In that context President Nicolás Maduro forged ahead with a new round of televised peace meetings yesterday. He announced his intention to establish similar conferences in all states. Absent were members of the opposition, who refuse to open a dialogue until Maduro releases protesters from jail and stops harsh crackdowns on protests.

“I believe the country would win if we see each other face to face and talk,” Maduro said. He also announced that national guardsman Giovanni Pantoja died yesterday after being shot in the eye while he and others removed debris from a street in Valencia.

The United Nations again called for dialogue and an end to violence in Venezuela yesterday.

“The inflammatory rhetoric from all sides is utterly unhelpful and risks escalating the tense situation in the country,” UN human rights commissioner Navi Pillay said, calling for an independent investigation into the deaths.

“It is time for all sides to move beyond verbal aggression and towards meaningful dialogue. This crisis will only be resolved if the human rights of all Venezuelans are respected.”

US Secretary of State John Kerry said he was discussing with Colombia and other nations the possibility of international mediation in Venezuela.

The United States is working with Colombia and other countries to see if mediation can bring opposing sides in Venezuela together for talks on ending unrest there, US Secretary of State John Kerry said yesterday.

“We are working closely with Colombia and other countries to try to see how some kind of mediation might be able to take place, because it’s obviously already proven very difficult for the two sides to bring themselves together by themselves,” Kerry said during a joint news conference with his Colombian counterpart.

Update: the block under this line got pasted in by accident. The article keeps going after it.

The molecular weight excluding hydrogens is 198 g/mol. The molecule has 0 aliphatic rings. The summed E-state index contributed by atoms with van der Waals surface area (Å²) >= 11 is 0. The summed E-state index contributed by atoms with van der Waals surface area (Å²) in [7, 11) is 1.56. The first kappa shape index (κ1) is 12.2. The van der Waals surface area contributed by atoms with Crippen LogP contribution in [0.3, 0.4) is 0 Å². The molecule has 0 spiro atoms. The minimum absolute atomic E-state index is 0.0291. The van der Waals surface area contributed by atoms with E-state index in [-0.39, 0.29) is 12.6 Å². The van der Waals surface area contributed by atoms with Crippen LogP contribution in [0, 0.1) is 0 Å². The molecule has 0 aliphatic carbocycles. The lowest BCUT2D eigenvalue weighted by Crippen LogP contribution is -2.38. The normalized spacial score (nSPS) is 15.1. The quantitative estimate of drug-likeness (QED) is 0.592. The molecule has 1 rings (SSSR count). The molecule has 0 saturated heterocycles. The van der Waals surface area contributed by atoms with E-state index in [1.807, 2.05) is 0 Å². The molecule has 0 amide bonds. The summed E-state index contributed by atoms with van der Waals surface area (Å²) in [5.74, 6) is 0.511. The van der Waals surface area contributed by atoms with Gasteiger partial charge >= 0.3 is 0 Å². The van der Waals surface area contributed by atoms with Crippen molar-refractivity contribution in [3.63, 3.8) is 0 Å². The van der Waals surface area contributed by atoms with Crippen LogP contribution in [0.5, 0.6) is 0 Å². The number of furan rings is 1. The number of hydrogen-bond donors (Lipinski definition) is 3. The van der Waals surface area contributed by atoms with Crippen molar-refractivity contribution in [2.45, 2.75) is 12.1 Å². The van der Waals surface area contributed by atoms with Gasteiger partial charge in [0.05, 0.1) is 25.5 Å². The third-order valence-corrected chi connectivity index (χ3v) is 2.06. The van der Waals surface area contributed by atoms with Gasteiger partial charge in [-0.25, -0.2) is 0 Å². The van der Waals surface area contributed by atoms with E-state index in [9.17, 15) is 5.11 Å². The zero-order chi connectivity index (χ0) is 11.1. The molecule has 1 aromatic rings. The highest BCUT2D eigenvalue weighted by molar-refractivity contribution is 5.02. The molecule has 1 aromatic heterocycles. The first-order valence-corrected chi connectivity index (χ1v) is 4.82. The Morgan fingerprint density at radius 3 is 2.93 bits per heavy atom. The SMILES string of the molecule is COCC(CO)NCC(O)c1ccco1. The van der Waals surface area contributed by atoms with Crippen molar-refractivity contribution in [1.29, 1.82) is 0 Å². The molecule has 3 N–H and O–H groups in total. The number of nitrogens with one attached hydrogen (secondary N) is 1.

“They need to sit down and come together and talk about the future of Venezuela and how they can best affect that future in a peaceful and responsible way,” he said.

Kerry repeated that the United States was willing to have a more constructive relationship with the government of Venezuelan President Nicolás Maduro.

“Unfortunately, Venezuela has spontaneously decided again and again to move in a different direction and more often than not to blame the United States for its own lack of governance and inattention to its economy and dealing with its own citizens,” Kerry said.

“We will examine every aspect of what is available to us as an option but most importantly we need a dialogue in Venezuela, not arrests and violence in the streets, and persecution against young people who are voicing their hopes for a future,” Kerry said.

On Thursday evening Venezuelan Foreign Minister Elías Jaua politely rejected Uruguayan President Mujica’s offer to mediate in the conflict.

A crisis in numbers

More than 250 people have been injured around Venezuela this month, and another 500 or so arrested, authorities said.

Included are seven intelligence agents and security officials accused in the shooting of two people in downtown Caracas on February 12, the most violent day of protests.

Herald with AP, Reuters. Télam